|July 11, 1891|
|CENSUS (Part 1) ""Whereas it has been provided that a Census and Return of the population of this colony, as required by Title 20, Chapter 73, of the Consolidated Statutes, should be taken during the present year, I, the Governor, do therefore, by these presents, appoint the following Stipendiary and Honorary Justices and other persons for the purpose of examining and revising the Returns of the persons appointed for taking the said Census, in each of the several Districts, in accordance with the provisions of the said Chapter:- FOR ST. JOHN’S: D. W. PROWSE, Esq., Q.C., and J.G. CONROY, Esq., Q.C. FOR HARBOR GRACE: T.R. BENNETT, Esq., J.P. FOR CARBONEAR: James HIPPISLEY, Esq., J.P. FOR BAY DE VERDE: (Upper Division), Sections 1, 2, 3, 4, 5 James HIPPISLEY, Esq., J.P. FOR BAY DE VERDE: (Lower Division), Sections 6, 7, 8, 9, 10 William CARISTIAN, Esq., J.P., and George TUFF, Esq., J.P. FOR BRIGUS AND PORT-DE-GRAVE: John WILCOX, Esq., J.P. FOR HARBOR MAIN: Thomas P. O’DONNEL, Esq., J.P. FOR TRINITY BAY: (South Division), Sections 1 and 2 Francis PERRY, Esq., J.P. FOR TRINITY BAY: (West Division), Sections 4 and 5 James GARDNER, Esq. FOR TRINITY BAY: (North Division), Sections 6, 7, 8, 9, G. H. COLE, Esq., J.P. FOR TRINITY BAY: (East Division), Sections 10, 11, 12 Thomas MCCORMACK, Esq., J.P. Simon AVERY, Esq., J.P. John MIFFLEN, Esq., J.P. FOR TRINITY BAY: (Whitbourne Division), Section 3 Richard MACDONNELL, Esq., J.P."" CENSUS (Part 2) FOR BONAVISTA BAY: (South and West Division), Sections 1, 2, 3, 4 Thomas W, STARR, Esq., J.P. FOR BONAVISTA BAY: (North Division), Sections 5,6,7 Richard P. RICE, Esq., J.P. FOR FOGO: Samuel BAIRD, Esq., J.P. FOR TWILLINGATE: (South Division), Sections 1, 2, 3, 4 Francis BERTEAU, Esq., J.P. FOR TWILLINGATE: (North Division), Section 5 John P. BLANDFORD, Esq., J.P. and John DUDER, Esq., J.P. FOR ST. BARBE: (Bonne Bay Division), Sections 4, 5, Dr. SOMERVILLE, Esq., J.P. FOR ST. BARBE: (White Bay Division), Section 1, 2, 3 Daniel DUGGAN, Esq., J.P. and Azariah ALCOCK, Esq., J.P. FOR ST. GEORGE’S: (St. George’s Bay Division), Sections 1, 2, 3, 4 M. E. DWYER, Esq., J.P. FOR ST. GEORGE’S: (Bay of Islands Division), Section 5 George R. LILLY, Esq., J.P. FOR BURGEO AND LA POILE: (Channel Division), Sections 3 and 4 Robert T. SQUARRY, Esq., J.P. FOR BURGEO AND LA POILE: (Burgeo Division), Sections 1 and 2 Dr. HUNT, J.P. FOR FORTUNE BAY: Phillip HUBERT, Esq., J.P. FOR BURIN: (Burin Division), Sections 1, 2, 3, 4, 5, 6 George BISHOP, Esq., J.P. FOR BURIN: (Grand Bank Division), Sections 7, 8 George SIMMS, Esq., J.P. FOR PLACENTIA AND ST. MARY’S: (Placentia Division), Sections 4, 5, 6, 7, 8, 9 Thomas O’REILLY, Esq., J.P. John P. BRADSHAW, Esq., J.P. William PHORAN, Esq., J.P. FOR PLACENTIA AND ST. MARY’S: (St. Mary’s Division), Sections 1, 2, 3 James HARNEY, Esq., J.P. FOR FERRYLAND: John RYAN, Esq., J.P. FOR LABRADOR: E. R. BURGESS, Esq., J.P. SUPREME COURT The Speaker of the Assembly, Mr. Emerson, Q.C., arrived from England by the “NOVA SCOTIAN”. Owing to his absence from the colony, Mr. EMERSON was prevented last year from attending the Supreme Court on the Northern Circuit where he is so favorably known as a leading lawyer. We have much pleasure, however, in announcing that the learned gentleman will travel with the circuit this year, when those of his friends and patrons who require his advice and assistance in the management of their legal business will be enabled to consult him on his arrival at Little Bay, Twillingate, Fogo, and the other Circuit towns. Mr. Justice LITTLE will probably be presiding Judge on Northern Circuit this year. HMS PARTRIDGE H.M.S. “PARTRIDGE”, bound North on the fishery protection service, came into port last evening. This is a fine ship of seven hundred and fifty-five tons, twelve hundred horsepower, and has triple expansion engines. She is nearly new, being only about three years old. Her crew consists of seventy-five men all told, and she carries six four-inch breech-loading guns and two four-inch Nordenfelt, and is thoroughly equipped with all modern naval improvements. An exhibition of the excellent electric dynamos searching lights, which this warship possesses, was given while in port last night, to the admiration of many spectators. She left early this morning. SHIPPING NEWS The English vessel “GALATEA”, Capt. WILKINS, arrived from Glace Bay yesterday with a cargo of coals for the firm of E. DUDER, Esq. MANSLAUGHTER FOLLETT, against whom the jury found a verdict of “Manslaughter”, has been sentenced by Judge PINSENT to seven years imprisonment with hard labor. CENSUS The census enumerators here have been actively engaged in this district the past few weeks, and are quickly getting through their work in the respective divisions. SHIPPING NEWS The winds being favorable this week, nearly all the Labrador fishing craft have left for the coast. We wish them every success in their search for the treasures of the sea. On Monday evening nearly one hundred sail of Southern fishing craft put into port, the wind outside not being fair for them to proceed Northward. They left the next morning. The English schooner “GUIDING STAR”, Capt. MACKLEY, arrived Saturday evening last from Cadiz with a cargo of salt to J.B. TOBIN, Esq. The captain reports very stormy weather during the whole passage. GAME LAWS VIOLATIONS Several persons were summoned before the Stipendiary Magistrate on Thursday last, charged with having killed caribou at Hooping Harbor a few weeks ago, in contravention of the Game Laws Act. Three of them were found guilty, and fined $25 each, and costs. THE CURLEW We understand that the steamer “CURLEW” is to perform the mail and passenger service on the Labrador this summer, and that she leaves St. John’s for the coast about the 15th, calling at Harbor Grace and here en route. ST. PETER'S CHURCH The Rev. A. PITTMAN, incumbent of Little Bay and Tilt Cove, preached in St. Peter’s Church last Sunday, morning and evening. The services were largely attended and discourses on both occasions were edifying and full of interest. THE FISHERY The fishery around our shores has been anything but good within the past week; some days fishermen cannot get enough to eat. Two or three days, some of the traps at Little Harbor got from two to three quintals, and this is about the best that has been done. At Fogo the fishery is wretchedly poor. DEATH Intelligence of the death of Mr. George LUSCOMB, father of Mrs. Richard NEWMAN, was received here from St. John’s yesterday. For many years he was an official member of the Methodist Church of that city and greatly respected by all who knew him. We tender our sympathy to the bereaved family. PERSONAL Mr. STERLING, of the Financial Secretary’s Department, arrived per “CONSCRIPT” from St. John’s on Thursday morning last, and is the guest of Rev. R. TEMPLE, R.D. Mr. STERLING has just recovered from a severe attack of pleurisy, and has come on a short trip for the benefit of his health. We welcome him here and trust that the change will do him good. DEATH It is our painful duty today to announce the death of the wife of the Rev. S. J. ANDREWS, which sad event took place 27th June at White Bay. She had just been able to get about after her confinement, when she complained of feeling unwell, and continued so for two days, but no serious results were anticipated, consequently her husband did not realize her approaching dissolution until an hour before her death. The rev. gentleman is here now with the remains of his beloved wife, waiting for a chance to convey them to St. John’s for interment. We extend to him our heartfelt sympathy in this hour of his sad bereavement. PASSENGERS ""The coastal steamer “CONSCRIPT”, Capt. WALSH, arrived between six and seven o’clock Thursday morning having experienced splendid weather all the way along. There were a larger number of passengers than usual on leaving St. John’s as the clerical gentlemen who had been in the city attending Synod and Conference returned by her for their appointed homes. The steamer goes as far as Griquet and may be expected back early Monday should the weather prove favorable. Appended is the list of passengers: Old Perlican - Mr. T. PITTMAN, Miss MOREY. Catalina - Revs. HOLT, TAYLOR and CRAGG. Trinity - Rev. G. LUMSDEN, Mr. D.C. WEBBER, M.H.A., Mr. A. PARSONS, Miss M. MARSHALL, Master A. MARSHALL King’s Cove - Mr. J. COWAN, Mr. SULLIVAN. Salvage - Rev. Hy SCOTT, Father BATCOCK, Mr. HOUSE. Bonavista - Mr. WHITE. Greenspond - Revs. J. PARKINS, H. PATTERSON, Mr. GODDEN, Mr. S. CHAFE. Fogo - Revs. S. JEFFERSON, M. WHITE, Miss M. DUDER, Miss HODGE. Herring Neck - Rev. C. Len?h? Twillingate - Revs. R.W. FREEMAN, J.K. KELLY, W. HARRIS and R. TEMPLE, R.D., Mr. W.R. STIRLING, Misses S.B. TAYLOR, M.A. BLACKLER, L. PEYTON. Morton’s Harbor - Miss HEAL. Exploits - Rev. G.C. FRAZER and wife, Rev. S.J. RUSSELL, Miss SNOW and Miss MANUEL. Fortune Harbor - Rev. J. HUTCHINGS, Mr. COOK. Pilley’s Island - Miss L. MUNDY. Little Bay Islands - Rev. W. REX. Little Bay - Rev. J.E. MANNING, Mr. J. BOYD, Mr. C.W. STEPHENS, Mrs. BURKE, Mrs. BRIEN, Misses BURKE, ALLEN and QUINBY. Tilt Cove - Rev. E. PETERS, Messrs. TRIGGER, BRALEY, DELGADO, Dr. STRAPP. Mrs. A. BAILEY, Miss COWAN. Coachman’s Cove - Miss LEDREW, Miss ANDREWS. 16 in steerage. From Greenspond to Twillingate - Messrs. R.P. RICE and P. ANSTEY. From Fogo to Twillingate - Mrs. A. LINFIELD and Miss HODGE. From Twillingate to Little Bay - Rev. A. PITTMAN."" CRAFT SUNK BY STEAMER While a small craft belonging to Northern Bay was coming in with a load of caplin on Wednesday evening she was struck and sunk by the steamer “FALCON”, going outbound to Sydney. Three passengers and three men, including the owner, named JOHNSON, were saved. PRISONER FOLLETT SENTENCED FOLLETT was sentenced by Judge PINSENT, on WEDNESDAY, to seven years hard labor. PERSONAL Doctor FRAZER and bride arrived per “CARTHAGINIAN” on Wednesday. ICE REPORT The steamer “CREMONA”, of Quebec, passed through the Straits of Belle Isle, being the first for the season. She met no ice. LABRADOR REPORT July 6 - Dr. FISET, recently sent by the Quebec government to visit Labrador, reports that la grippe is terribly malignant there, and that typhoid fever has also appeared. FISHERMEN RESCUED July 10 - Halifax vessel, “IRON QUEEN”, rescued two Newfoundland fishermen, OLSEN and BROWN who had been adrift five days in an open boat. BORN At Herring Neck, on the 21st ult., the wife of Stephen STUCKEY of a daughter. BORN At the same place, on the 27th ult., the wife of Timothy WOODFORD of a son. MARRIED On June 13th, at the Methodist Parsonage, Twillingate, by the Rev. R.W. FREEMAN, Mr. Charles WHITE, School Teacher, Twillingate, to Mrs. Mariana MOORS, School Teacher of Little Harbor. MARRIED On the 11th ult., at St. Mary’s Church, Herring Neck, by the Rev. S. CHAMBERLAIN, Incumbent, Mr. John BARNES, to Miss Annie BATT. MARRIED On the 21st ult., at the same place, and by the same, Mr. Archibald MILES to Phoebe JAMES. MARRIED At the residence of the bride’s father, Harbor Grace, on the 25th ult., by the Rev. E. MCNAB, Agnes, eldest daughter of John PATERSON, Esq., J.P. to J.A. CLIFT, Solicitor, son of Theodore CLIFT, Esq., of St. John’s. MARRIED On July 1st, at St. Andrews Presbyterian Church, by the Rev. M. HARVEY, L.L.D.,F.R.S., F.R.G.S., St. John’s, assisted by Rev. Geo. PATTERSON, D.D., F.R.G.S., Rev. William GRAHAM, Minister of St. Andrew’s Church, to Alison Susanna Victoria, eldest daughter of Sir Robert THORBURN, K.C.M.G., St. John’s, N.F. DEATH On the 18th ult., at Change Islands after a short illness, Patience, relief of the late John JEANS. DEATH Drooped and died at Morton's Harbor, July 8th, after 12 days illness, Emily Selina, youngest daughter of Samuel and Emily SMALL, aged 15 years and 6 months. “Asleep in Jesus”" DEATH At Little Bay, on Sunday, 28 ult., Margaret relict of the late Myles BURKE, and daughter of the late Patrick RYAN, Logy Bay. DEATH At St. John’s on Tuesday last, July 7th, after a short illness, in the 73rd year of his age, Mr. George LUSCOMB, a native of Plymouth, England, and for many years a respected resident of St. John’s. “There is a shadow dark and gloomy, Hanging o’er our home today, There is weeping for our dear one, Who has passed from earth away. May we try to follow ever, In the holy path he trod, That at death we may be ready, As he was to meet our God.”" SHIPPING NEWS Port of Twillingate.- Entered: July 4 - “GUIDING STAR”, MACKLEY, Cadiz, 150 tons salt - J.B. TOBIN. July 10 - “GALATEA”, WILKINS, Glace Bay, 213 tons coal - E. DUDER. July 11 - “CYRIL”, COOPER, St. John’s, Salt and Provisions - E. DUDER.|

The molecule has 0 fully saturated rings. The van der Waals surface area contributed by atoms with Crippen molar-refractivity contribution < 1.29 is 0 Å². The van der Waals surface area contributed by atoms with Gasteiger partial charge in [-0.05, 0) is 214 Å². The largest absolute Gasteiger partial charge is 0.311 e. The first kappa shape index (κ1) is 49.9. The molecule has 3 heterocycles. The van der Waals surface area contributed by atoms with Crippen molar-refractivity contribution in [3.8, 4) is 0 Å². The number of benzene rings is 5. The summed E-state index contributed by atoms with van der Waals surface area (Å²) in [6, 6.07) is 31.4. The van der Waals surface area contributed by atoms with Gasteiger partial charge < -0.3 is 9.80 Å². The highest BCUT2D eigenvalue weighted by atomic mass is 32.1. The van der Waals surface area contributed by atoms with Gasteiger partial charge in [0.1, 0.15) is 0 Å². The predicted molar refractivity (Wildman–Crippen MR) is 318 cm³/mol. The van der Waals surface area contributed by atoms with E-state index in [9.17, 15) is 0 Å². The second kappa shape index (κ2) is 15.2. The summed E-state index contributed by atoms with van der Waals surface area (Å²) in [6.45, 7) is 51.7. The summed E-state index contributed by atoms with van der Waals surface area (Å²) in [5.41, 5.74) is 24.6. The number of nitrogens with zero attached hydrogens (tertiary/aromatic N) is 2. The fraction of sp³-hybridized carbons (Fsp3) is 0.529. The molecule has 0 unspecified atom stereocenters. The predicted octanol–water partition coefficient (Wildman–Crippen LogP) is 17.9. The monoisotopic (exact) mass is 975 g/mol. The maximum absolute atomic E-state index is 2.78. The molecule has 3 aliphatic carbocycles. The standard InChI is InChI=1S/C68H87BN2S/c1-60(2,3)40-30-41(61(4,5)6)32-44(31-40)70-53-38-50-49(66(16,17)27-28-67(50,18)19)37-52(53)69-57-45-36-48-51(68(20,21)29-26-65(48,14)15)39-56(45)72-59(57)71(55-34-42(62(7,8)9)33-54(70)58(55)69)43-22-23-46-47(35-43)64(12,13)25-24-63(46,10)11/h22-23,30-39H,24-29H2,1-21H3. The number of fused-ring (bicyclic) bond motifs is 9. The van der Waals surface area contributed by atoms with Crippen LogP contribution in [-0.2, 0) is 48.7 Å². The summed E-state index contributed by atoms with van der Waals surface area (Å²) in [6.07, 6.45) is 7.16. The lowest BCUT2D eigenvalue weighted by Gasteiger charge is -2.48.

Contributed by George White (2002)
July 4, 1891 to July 11, 1891 transcribed by Sherry Jones (December 2002)
Page Revised by Craig Peterman (February 2003)